Love Is In The Air: Tonight's The Night
February 14, 2020
Month-long celebration of Love featuring Love Songs from the 70’s.
You are more than welcome to join in the fun, all you need to do is include a link to your post in the comments so that everyone can visit. The more the merrier :) Your songs do not need to be from the 70’s, but they do need to be Love Songs.
Alright! Let’s get this party started! Fill up those waterbeds, break out the black lights and disco balls and let’s have some fun!
The song for today -
Tonight’s The Night by Rod Stewart
Wikipedia tells us about this song:
"Tonight's the Night (Gonna Be Alright)" is a song written by Rod Stewart, and recorded at Muscle Shoals Sound Studio in Sheffield, Alabama for his 1976 album A Night on the Town. The song proved to be a massive commercial success and became his second US chart topper on the Billboard Hot 100. It made its debut at number 81 on October 2, 1976 and rose quickly, climbing from number eight to the top of the chart on November 13, 1976, and remained on top for eight consecutive weeks until January 8, 1977. It was the longest stay of any song during 1976, as well as the longest stay at number one for Rod Stewart in his entire recording career. The song also peaked at No. 5 in the UK, No. 3 in Australia and charted well in other parts of the world. It was the number 1 song on Billboard's 1977 year-end chart. It became the best-selling single of 1977 in the United States. As of 2018, it is the nineteenth most popular song in the history of the chart
According to Dan Peek of America, Stewart's inspiration for "Tonight's the Night" was America's Top 30 hit "Today's the Day": Peek recalls that one evening when he and his guest Rod Stewart were playing together in Peek's home recording studio: "I played 'Today's the Day', the song I had been working on. Rod said that he liked it and that it gave him an idea for a song. Of course after his recording of 'Tonight's the Night' came out I laughed when I remembered what he'd said. I'm sure I probably smacked my forehead and said: 'Why didn't I think of that?'"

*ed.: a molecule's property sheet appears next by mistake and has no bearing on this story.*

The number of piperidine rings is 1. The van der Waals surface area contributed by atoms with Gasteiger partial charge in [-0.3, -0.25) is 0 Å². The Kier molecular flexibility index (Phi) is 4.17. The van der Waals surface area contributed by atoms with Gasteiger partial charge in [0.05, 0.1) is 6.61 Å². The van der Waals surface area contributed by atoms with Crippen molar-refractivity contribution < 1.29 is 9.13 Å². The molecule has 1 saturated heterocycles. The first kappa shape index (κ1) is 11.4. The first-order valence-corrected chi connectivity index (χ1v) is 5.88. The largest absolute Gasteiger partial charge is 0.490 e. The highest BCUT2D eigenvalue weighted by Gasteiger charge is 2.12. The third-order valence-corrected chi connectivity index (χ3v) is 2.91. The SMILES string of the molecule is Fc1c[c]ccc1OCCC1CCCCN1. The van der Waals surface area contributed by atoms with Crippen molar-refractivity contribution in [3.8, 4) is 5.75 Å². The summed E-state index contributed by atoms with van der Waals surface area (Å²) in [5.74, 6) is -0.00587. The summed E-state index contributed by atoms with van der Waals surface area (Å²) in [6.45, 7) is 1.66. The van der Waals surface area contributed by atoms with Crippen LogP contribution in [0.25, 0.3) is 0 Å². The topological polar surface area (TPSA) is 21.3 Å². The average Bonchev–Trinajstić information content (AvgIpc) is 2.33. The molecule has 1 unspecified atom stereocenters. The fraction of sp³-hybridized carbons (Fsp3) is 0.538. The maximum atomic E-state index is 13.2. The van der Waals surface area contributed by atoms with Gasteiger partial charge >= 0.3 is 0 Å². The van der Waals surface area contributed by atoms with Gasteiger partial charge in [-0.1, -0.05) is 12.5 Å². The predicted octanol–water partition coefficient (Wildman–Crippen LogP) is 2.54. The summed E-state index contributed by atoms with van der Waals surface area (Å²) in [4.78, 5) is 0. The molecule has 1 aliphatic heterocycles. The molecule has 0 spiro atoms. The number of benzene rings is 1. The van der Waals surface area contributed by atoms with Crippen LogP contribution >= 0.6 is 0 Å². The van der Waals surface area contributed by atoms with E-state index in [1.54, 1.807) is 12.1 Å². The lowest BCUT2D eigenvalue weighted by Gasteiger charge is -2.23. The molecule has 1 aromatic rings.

The song features a French spoken part from Britt Ekland who was Stewart's girlfriend at the time. While primarily recorded at Muscle Shoals, the final vocal was recorded at Caribou Ranch studios, where Stewart, Ekland and producer Tom Dowd spent several days. The high-altitude result was a vocal an octave higher than "sea-based" versions. Some radio stations play edits of the song, shortening the coda, as well as the whispers, because they were deemed to be too suggestive for airplay, where the songs could be banned from being played on the air.
The saxophone solo is by Jerry Jumonville
Won’t you join me in this fun month-long theme? Again, all you need to do is post your link in the comments.